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Indeed. He's sabotaging a whole perceptual system
by framing fragments within the more traditional
structure and then suddenly breaking from the structure
so that the fragments are freed to be themselves.

It is the death knell of traditional, coherent prose,
as Joyce so amply and magnificently displayed --
and (who's afraid of) Virginia Woolf didn't do a bad job
either.

Dr. Peter C. Montgomery
Dept. of English
Camosun College
3100 Foul Bay Rd.
Victoria, BC CANADA V8P 5J2
[log in to unmask]
www.camosun.bc.ca/~peterm


-----Original Message-----
From: Rickard A. Parker [mailto:[log in to unmask]]
Sent: Wednesday, January 08, 2003 6:20 PM
To: [log in to unmask]
Subject: Re: Screw grammar.


> I sabotage the sentence! With me is the naked word.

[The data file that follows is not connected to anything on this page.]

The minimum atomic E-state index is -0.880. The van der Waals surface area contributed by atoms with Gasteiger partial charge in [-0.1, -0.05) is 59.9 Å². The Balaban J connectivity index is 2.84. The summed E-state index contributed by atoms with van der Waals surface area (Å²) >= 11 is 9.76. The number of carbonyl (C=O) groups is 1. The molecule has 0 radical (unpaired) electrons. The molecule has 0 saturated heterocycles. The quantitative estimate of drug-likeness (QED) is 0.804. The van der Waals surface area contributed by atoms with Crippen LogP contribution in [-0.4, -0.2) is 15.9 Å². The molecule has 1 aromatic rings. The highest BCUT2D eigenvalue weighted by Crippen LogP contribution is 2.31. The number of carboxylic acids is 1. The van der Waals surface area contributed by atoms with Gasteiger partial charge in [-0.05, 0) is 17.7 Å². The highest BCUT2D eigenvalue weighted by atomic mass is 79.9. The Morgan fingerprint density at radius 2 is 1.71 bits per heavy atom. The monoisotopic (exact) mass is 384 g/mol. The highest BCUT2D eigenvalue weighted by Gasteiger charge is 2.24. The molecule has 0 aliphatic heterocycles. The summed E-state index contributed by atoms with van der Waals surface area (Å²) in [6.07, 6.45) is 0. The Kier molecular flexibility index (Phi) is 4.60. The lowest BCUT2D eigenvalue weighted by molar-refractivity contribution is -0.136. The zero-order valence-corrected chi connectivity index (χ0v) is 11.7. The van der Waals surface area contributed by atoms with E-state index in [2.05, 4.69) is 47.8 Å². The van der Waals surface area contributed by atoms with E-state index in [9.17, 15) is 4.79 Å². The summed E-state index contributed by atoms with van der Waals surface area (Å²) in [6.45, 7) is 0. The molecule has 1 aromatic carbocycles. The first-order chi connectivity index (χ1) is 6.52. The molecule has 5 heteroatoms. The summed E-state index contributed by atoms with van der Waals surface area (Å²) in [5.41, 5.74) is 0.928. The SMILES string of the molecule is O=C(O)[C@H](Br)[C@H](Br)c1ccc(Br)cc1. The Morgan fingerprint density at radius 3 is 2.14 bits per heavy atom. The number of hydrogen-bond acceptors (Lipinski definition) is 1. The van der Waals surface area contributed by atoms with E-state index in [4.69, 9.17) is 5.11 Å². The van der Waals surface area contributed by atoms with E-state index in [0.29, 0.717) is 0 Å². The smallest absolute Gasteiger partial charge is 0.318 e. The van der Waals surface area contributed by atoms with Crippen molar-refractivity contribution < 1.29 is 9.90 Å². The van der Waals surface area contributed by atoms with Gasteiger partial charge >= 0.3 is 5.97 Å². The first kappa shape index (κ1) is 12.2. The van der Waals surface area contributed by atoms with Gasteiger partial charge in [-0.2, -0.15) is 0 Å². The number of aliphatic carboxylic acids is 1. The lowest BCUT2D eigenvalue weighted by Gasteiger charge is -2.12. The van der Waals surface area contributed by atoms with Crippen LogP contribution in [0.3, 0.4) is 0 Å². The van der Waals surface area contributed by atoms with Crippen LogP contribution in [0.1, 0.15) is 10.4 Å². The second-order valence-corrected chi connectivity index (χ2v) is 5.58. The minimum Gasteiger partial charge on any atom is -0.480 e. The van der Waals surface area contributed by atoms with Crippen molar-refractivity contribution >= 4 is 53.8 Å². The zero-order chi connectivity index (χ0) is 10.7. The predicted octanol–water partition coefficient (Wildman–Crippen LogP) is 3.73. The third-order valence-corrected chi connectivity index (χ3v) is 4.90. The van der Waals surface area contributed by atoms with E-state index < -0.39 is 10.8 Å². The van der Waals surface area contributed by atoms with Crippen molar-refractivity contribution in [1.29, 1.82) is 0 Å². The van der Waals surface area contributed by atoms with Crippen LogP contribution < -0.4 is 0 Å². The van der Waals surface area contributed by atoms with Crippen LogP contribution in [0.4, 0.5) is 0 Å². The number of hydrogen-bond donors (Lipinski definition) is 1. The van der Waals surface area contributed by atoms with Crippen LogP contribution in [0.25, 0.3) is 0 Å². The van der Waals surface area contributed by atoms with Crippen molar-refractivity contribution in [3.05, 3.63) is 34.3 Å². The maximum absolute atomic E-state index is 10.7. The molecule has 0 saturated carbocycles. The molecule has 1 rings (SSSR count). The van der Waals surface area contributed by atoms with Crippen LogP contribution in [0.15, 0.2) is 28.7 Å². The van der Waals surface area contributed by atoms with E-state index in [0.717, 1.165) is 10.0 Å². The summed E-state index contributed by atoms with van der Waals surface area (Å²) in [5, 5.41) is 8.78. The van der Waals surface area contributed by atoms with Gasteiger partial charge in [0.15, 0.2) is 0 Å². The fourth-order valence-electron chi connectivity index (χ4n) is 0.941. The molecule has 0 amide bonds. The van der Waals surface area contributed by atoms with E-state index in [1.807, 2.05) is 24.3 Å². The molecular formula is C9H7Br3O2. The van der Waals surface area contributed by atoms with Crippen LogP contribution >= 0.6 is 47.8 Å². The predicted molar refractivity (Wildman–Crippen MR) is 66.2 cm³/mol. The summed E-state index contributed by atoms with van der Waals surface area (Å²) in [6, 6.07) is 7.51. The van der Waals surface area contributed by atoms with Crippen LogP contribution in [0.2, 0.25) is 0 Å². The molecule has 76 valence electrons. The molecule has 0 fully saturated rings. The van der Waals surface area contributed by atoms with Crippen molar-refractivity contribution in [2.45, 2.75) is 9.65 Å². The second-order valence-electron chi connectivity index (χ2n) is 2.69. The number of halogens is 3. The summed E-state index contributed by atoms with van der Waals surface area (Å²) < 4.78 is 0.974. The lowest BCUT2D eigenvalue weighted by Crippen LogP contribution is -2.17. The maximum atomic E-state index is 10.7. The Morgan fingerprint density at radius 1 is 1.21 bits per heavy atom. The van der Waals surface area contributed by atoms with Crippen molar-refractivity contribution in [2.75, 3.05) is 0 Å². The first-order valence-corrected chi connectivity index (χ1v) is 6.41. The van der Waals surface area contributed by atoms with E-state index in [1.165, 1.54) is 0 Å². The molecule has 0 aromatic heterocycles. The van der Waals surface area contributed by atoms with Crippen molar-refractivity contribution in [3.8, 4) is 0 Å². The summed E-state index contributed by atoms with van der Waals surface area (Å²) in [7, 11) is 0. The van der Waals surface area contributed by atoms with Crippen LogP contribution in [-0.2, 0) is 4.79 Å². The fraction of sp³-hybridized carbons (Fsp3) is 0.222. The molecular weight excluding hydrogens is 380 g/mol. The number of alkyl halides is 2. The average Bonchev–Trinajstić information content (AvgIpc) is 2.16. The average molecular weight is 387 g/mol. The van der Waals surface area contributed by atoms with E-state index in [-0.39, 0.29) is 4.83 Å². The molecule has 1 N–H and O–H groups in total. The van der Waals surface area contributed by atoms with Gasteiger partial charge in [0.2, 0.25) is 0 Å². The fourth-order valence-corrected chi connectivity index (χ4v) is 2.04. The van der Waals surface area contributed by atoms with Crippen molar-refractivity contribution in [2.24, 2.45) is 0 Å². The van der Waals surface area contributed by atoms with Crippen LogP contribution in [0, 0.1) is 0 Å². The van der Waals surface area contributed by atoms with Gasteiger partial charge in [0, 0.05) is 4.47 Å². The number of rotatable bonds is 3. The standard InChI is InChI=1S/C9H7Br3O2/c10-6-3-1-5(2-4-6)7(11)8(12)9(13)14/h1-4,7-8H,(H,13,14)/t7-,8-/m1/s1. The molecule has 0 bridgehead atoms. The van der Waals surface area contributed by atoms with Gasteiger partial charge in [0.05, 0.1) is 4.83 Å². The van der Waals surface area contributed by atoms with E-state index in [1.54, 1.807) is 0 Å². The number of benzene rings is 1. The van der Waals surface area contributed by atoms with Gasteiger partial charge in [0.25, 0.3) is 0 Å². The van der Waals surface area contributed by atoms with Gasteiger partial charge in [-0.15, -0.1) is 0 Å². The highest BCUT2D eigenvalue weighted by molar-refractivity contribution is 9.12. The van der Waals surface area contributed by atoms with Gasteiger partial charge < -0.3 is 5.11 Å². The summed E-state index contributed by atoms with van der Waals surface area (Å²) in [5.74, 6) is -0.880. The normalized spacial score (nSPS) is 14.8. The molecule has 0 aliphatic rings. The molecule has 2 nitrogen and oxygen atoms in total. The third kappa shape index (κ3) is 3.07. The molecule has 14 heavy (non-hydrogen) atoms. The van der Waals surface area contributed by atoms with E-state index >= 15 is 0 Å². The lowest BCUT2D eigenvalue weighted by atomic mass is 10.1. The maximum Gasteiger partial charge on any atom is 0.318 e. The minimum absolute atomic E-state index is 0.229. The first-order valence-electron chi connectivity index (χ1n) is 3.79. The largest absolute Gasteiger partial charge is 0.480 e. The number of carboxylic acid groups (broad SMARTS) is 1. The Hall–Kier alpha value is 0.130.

> I spike the verb  all parts of speech are pushed over on their backs.
> I am the master of all that is half-uttered and imperfectly heard.
> Return with me where I am crying out with the gorilla and the bird.
>
> from "One Way Song" by Percy Wyndham Lewis.


Eliot sabotages sentences too:

          At the violet hour, when the eyes and back
          Turn upward from the desk, when the human engine waits
          Like a taxi throbbing waiting,
          I Tiresias, though blind, throbbing between two lives,
          Old man with wrinkled female breasts, can see
          At the violet hour, the evening hour that strives
          Homeward, and brings the sailor home from sea,
          The typist home at teatime, clears her breakfast, lights
          Her stove, and lays out food in tins.

Regards,
    Rick Parker